Not my most frequent complaint but the most enduring one has to do with my husband undercooking chicken thirty-five years ago. This complaint is now woven into the fabric of our marriage, indeed, it has become a central feature of our kitchen life. He anticipates the complaint if I so much as breathe in the vicinity of a cooking chicken.
He starts with assurances that the chicken will be fully cooked. He pulls out the recipe to tell me the proper cooking time and then tells me he’s adding on more time, you know, to reassure me that the chicken will be done. And then he’ll go on about how the undercooking, the pink chicken, well, it happened just once a very long time ago and hasn’t happened since and I should trust him.
Most of this goes on while I am still just breathing because, you see, the complaint, the original complaint made back when everyone had big hair and shoulder pads on their blazers, has a life of its own.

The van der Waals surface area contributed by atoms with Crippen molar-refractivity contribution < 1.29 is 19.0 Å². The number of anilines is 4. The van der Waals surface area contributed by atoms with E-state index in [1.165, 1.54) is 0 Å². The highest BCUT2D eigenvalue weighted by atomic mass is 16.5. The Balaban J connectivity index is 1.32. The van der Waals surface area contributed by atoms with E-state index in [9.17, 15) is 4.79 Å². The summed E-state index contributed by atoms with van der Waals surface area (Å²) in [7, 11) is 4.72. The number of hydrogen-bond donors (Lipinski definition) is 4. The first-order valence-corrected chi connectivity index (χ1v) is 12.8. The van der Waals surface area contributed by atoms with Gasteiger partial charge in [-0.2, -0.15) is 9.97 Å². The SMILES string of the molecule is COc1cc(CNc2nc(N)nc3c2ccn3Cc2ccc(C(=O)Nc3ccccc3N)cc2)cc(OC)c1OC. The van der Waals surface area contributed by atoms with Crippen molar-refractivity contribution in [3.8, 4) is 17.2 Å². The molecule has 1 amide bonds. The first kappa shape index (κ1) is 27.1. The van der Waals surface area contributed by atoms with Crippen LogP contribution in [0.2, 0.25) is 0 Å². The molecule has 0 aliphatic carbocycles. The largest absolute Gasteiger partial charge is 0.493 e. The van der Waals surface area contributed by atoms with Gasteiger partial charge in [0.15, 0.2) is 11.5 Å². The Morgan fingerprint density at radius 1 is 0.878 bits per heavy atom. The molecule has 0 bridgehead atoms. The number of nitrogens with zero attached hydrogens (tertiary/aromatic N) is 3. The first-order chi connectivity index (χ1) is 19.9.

Over the course of a long marriage, I have complained about other things – how he loads the dishwasher, that he takes routes that have too many stoplights, that he has never learned to ‘cut and paste’ a Word document. He shrugs off these things, does not engage, and so I’ve mostly quit complaining because, really, what’s the point.
Interestingly or at least in contrast, my husband never criticizes me. About anything.
When I tell people this, they thinking I am kidding. Oh, come on, surely there are things you do that he doesn’t like. I’m sure there are but he never says so. Whatever I cook, he’ll say it’s yummy, using exactly that word. Everything is yummy. So, I have begun to take this approach, this posture of automatic approval of whatever he cooks, including chicken. And I feel like it’s spreading to automatic approval of the routes he takes and his requests for computer help. The dishwasher situation, however, is a bridge too far.
Still, it doesn’t escape me that somewhere along the line, very early in our relationship, he simply decided to never criticize me, never complain, and always affirm. I didn’t make the same decision, though I wish I had, but maybe it’s not too late.